2024 NFL Draft Top 100 Big Board: Caleb Williams & Malik Nabers Headline Stacked Rookie Class

Caleb Williams
USC Athletics

With only two weeks remaining before the 2024 NFL Draft opens, it’s time to dive into the best prospects available. While the vast majority of this write-up will focus on the quarterbacks — let’s face it, that’s what everyone cares most about — we can’t overlook how stacked this incoming rookie class is at premium positions.

Offensive line play is at a premium more than ever in the NFL. Notre Dame left tackle Joe Alt feels like one of the highest-floor o-line prospects to come out in recent memory, and I would consider at least seven, maybe eight other big boys in the trenches worthy of a first-round pick. Not to mention, this wide receiver class is ridiculous. Feels like that’s a narrative every year, yet it’s true. That’s probably why the San Francisco 49ers are reticent to fork over big money to Brandon Aiyuk. Same with Tee Higgins on the Bengals.

I have four wideouts in my top 11 players: Malik Nabers (LSU), Marvin Harrison Jr. (Ohio State), Brian Thomas Jr. (LSU) and — gasp! — Georgia’s Ladd McConkey. Plenty more future starters who can be had inside the first two rounds of the draft.

Then of course, yes, the quarterbacks. Six of them could be drafted in the first round, led by USC’s Caleb Williams at No. 1 overall to the Chicago Bears. How the rest of them stack up is a topic of much debate, and even the seventh-rated QB in most peoples’ eyes is somebody who I believe can be a quality starter in the future.

Without further ado, here are my top 100 players in the 2024 class. Also check out my latest mock draft, which may be the last one before, well, the last one.

2024 NFL Draft Big Board

Prospects Nos. 1-50

1. Caleb Williams, QB, USC
2. Malik Nabers, WR, LSU
3. Marvin Harrison Jr., WR, Ohio State
4. Jayden Daniels, QB, LSU
5. Rome Odunze, WR, Washington
6. Joe Alt, OT, Notre Dame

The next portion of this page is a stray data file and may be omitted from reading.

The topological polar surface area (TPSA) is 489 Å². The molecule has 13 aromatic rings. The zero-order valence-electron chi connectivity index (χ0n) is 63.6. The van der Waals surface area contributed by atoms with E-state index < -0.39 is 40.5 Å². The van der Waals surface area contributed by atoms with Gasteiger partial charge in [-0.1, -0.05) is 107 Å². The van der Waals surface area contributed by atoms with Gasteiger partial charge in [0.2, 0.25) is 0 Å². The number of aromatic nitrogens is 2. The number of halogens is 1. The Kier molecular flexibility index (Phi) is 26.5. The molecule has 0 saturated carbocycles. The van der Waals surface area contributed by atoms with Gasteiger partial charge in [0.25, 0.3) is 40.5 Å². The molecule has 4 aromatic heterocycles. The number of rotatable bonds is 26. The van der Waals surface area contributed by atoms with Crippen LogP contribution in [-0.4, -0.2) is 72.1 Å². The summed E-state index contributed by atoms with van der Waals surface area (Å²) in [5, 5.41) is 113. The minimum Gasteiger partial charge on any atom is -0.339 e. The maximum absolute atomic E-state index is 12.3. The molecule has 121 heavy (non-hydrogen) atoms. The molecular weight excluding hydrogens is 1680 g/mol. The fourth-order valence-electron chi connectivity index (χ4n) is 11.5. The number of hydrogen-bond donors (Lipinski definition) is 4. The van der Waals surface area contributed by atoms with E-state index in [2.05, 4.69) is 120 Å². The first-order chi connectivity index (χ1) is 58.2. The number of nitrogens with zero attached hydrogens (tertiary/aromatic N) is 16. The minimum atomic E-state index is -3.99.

7. Quinyon Mitchell, CB, Toledo
8. Brock Bowers, TE, Georgia
9. Brian Thomas Jr., WR, LSU
10. Cooper DeJean, CB, Iowa
11. Ladd McConkey, WR, Georgia
12. Michael Penix Jr., QB, Washington
13. Dallas Turner, EDGE, Alabama
14. JJ McCarthy, QB, Michigan
15. Laiatu Latu, EDGE, UCLA
16. Byron Murphy II, DL, Texas
17. Olu Fashanu, OT, Penn State
18. Troy Fautanu, OL, Washington
19. Taliese Fuaga, OT, Oregon State
20. Terrion Arnold, CB, Alabama
21. Johnny Newton, DL, Illinois
22. Jared Verse, EDGE, Florida State
23. Nate Wiggins, CB, Clemson
24. Drake Maye, QB, North Carolina
25. Amarius Mims, OT, Georgia
26. Payton Wilson, LB, NC State
27. Kool-Aid McKinstry, CB, Alabama
28. Bo Nix, QB, Oregon
29. Xavier Worthy, WR, Texas
30. Xavier Legette, WR, South Carolina
31. Ricky Pearsall, WR, Florida
32. Graham Barton, OL, Duke
33. Jackson Powers-Johnson, OL, Oregon
34. Tyler Nubin, S, Minnesota
35. Kamari Lassiter, CB, Georgia
36. Ja’Lynn Polk, WR, Washington
37. Jermaine Burton, WR, Alabama
38. Braden Fiske, DL, Florida State
39. Spencer Rattler, QB, South Carolina
40. Zach Frazier, C, West Virginia
41. Adonai Mitchell, WR, Texas
42. Roman Wilson, WR, Michigan
43. Mike Sainristil, CB, Michigan
44. Kiran Amegadjie, OL, Yale
45. Keon Coleman, WR, Florida State
46. Jordan Morgan, OT, Arizona
47. Javon Baker, WR, UCF
48. TJ Tampa, CB, Iowa State
49. Chop Robinson, EDGE, Penn State
50. Darius Robinson, DL/EDGE, Missouri

Prospects Nos. 51-100

51. Kris Jenkins, DL, Michigan
52. Edgerrin Cooper, LB, Texas A&M
53. Tyler Guyton, OT, Oklahoma
54. Kamal Hadden, CB, Tennessee
55. Patrick Paul, OT, Houston
56. Brandon Dorlus, DL, Oregon
57. Christian Haynes, OL, Connecticut
58. Troy Franklin, WR, Oregon
59. Junior Colson, LB, Michigan
60. Chris Braswell, EDGE, Alabama
61. Isaac Guerendo, RB, Louisville
62. Michael Hall Jr., DL, Ohio State
63. Javon Bullard, S, Georgia
64. JC Latham, OT, Alabama
65. Ruke Orhorhoro, DL, Clemson
66. Jonah Elliss, EDGE, Utah
67. Marshawn Kneeland, EDGE, Western Michigan
68. Khyree Jackson, CB, Oregon
69. Dominick Puni, OL, Kansas
70. Jaylen Wright, RB, Tennessee
71. Jaden Hicks, S, Washington State
72. Brenden Rice, WR, USC
73. Kamren Kinchens, S, Miami (FL)
74. Jarrian Jones, CB, Florida State
75. Christian Mahogany, OL, Boston College
76. Gabriel Murphy, EDGE, UCLA
77. Cam Hart, CB, Notre Dame
78. Jonathon Brooks, RB, Texas
79. Adisa Isaac, EDGE, Penn State
80. Malik Washington, WR, Virginia
81. Trey Benson, RB, Florida State
82. Malik Mustapha, S, Wake Forest
83. Johnny Wilson, WR, Florida State
84. Austin Booker, EDGE, Kansas
85. Ainias Smith, WR, Texas A&M
86. Blake Corum, RB, Michigan
87. Malachi Corley, WR, Western Kentucky
88. Ben Sinnott, TE, Kansas State
89. T’Vondre Sweat, DL, Texas
90. Kingsley Suamataia, OT, BYU
91. Renardo Green, CB, Florida State
92. Dadrion Taylor-Demerson, S, Texas Tech
93. Tyrone Tracy, RB, Purdue
94. Leonard Taylor III, DL, Miami (FL)
95. Jamari Thrash, WR, Louisville
96. Ja’Tavion Sanders, TE, Texas
97. Anthony Gould, WR, Oregon State
98. Max Melton, CB, Rutgers
99. Mohamed Kamara, EDGE, Colorado State
100. Audric Estime, RB, Notre Dame

2024 NFL Draft QB class analysis

Final QB rankings (big board rank):

1. Caleb Williams (1)
2. Jayden Daniels (4)
3. Michael Penix Jr. (12)
4. JJ McCarthy (14)
5. Drake Maye (24)
6. Bo Nix (28)
7. Spencer Rattler (39)